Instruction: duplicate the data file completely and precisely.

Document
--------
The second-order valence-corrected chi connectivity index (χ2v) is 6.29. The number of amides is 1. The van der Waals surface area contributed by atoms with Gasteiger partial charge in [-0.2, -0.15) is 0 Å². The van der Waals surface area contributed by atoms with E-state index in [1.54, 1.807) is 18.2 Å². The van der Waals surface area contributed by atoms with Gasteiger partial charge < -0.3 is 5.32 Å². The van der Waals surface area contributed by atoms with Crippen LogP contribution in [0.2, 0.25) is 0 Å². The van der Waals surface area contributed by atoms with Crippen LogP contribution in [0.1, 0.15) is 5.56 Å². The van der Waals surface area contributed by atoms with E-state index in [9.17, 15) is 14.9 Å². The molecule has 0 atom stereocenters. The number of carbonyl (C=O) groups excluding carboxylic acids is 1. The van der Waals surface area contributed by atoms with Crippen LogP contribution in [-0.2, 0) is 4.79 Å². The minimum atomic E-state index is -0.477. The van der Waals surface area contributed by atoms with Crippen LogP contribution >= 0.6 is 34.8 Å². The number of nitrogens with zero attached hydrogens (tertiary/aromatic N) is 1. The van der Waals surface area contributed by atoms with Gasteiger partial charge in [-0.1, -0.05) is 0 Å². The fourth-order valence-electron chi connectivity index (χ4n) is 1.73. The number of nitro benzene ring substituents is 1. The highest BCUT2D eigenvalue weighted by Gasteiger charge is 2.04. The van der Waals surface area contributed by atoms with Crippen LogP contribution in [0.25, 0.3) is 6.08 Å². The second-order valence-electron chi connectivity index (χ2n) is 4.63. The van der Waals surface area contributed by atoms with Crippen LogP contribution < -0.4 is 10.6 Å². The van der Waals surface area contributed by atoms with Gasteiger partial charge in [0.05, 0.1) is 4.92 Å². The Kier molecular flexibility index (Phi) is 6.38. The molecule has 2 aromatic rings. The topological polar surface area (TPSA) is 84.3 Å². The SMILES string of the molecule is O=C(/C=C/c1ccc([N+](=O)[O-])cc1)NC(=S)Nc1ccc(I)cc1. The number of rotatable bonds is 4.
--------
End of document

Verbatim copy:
The second-order valence-corrected chi connectivity index (χ2v) is 6.29. The number of amides is 1. The van der Waals surface area contributed by atoms with Gasteiger partial charge in [-0.2, -0.15) is 0 Å². The van der Waals surface area contributed by atoms with E-state index in [1.54, 1.807) is 18.2 Å². The van der Waals surface area contributed by atoms with Gasteiger partial charge < -0.3 is 5.32 Å². The van der Waals surface area contributed by atoms with Crippen LogP contribution in [0.2, 0.25) is 0 Å². The van der Waals surface area contributed by atoms with Crippen LogP contribution in [0.1, 0.15) is 5.56 Å². The van der Waals surface area contributed by atoms with E-state index in [9.17, 15) is 14.9 Å². The molecule has 0 atom stereocenters. The number of carbonyl (C=O) groups excluding carboxylic acids is 1. The van der Waals surface area contributed by atoms with Crippen LogP contribution in [-0.2, 0) is 4.79 Å². The minimum atomic E-state index is -0.477. The van der Waals surface area contributed by atoms with Crippen LogP contribution >= 0.6 is 34.8 Å². The number of nitrogens with zero attached hydrogens (tertiary/aromatic N) is 1. The van der Waals surface area contributed by atoms with Gasteiger partial charge in [-0.1, -0.05) is 0 Å². The fourth-order valence-electron chi connectivity index (χ4n) is 1.73. The number of nitro benzene ring substituents is 1. The highest BCUT2D eigenvalue weighted by Gasteiger charge is 2.04. The van der Waals surface area contributed by atoms with Crippen LogP contribution in [0.25, 0.3) is 6.08 Å². The second-order valence-electron chi connectivity index (χ2n) is 4.63. The van der Waals surface area contributed by atoms with Crippen LogP contribution < -0.4 is 10.6 Å². The van der Waals surface area contributed by atoms with Gasteiger partial charge in [0.05, 0.1) is 4.92 Å². The Kier molecular flexibility index (Phi) is 6.38. The molecule has 2 aromatic rings. The topological polar surface area (TPSA) is 84.3 Å². The SMILES string of the molecule is O=C(/C=C/c1ccc([N+](=O)[O-])cc1)NC(=S)Nc1ccc(I)cc1. The number of rotatable bonds is 4.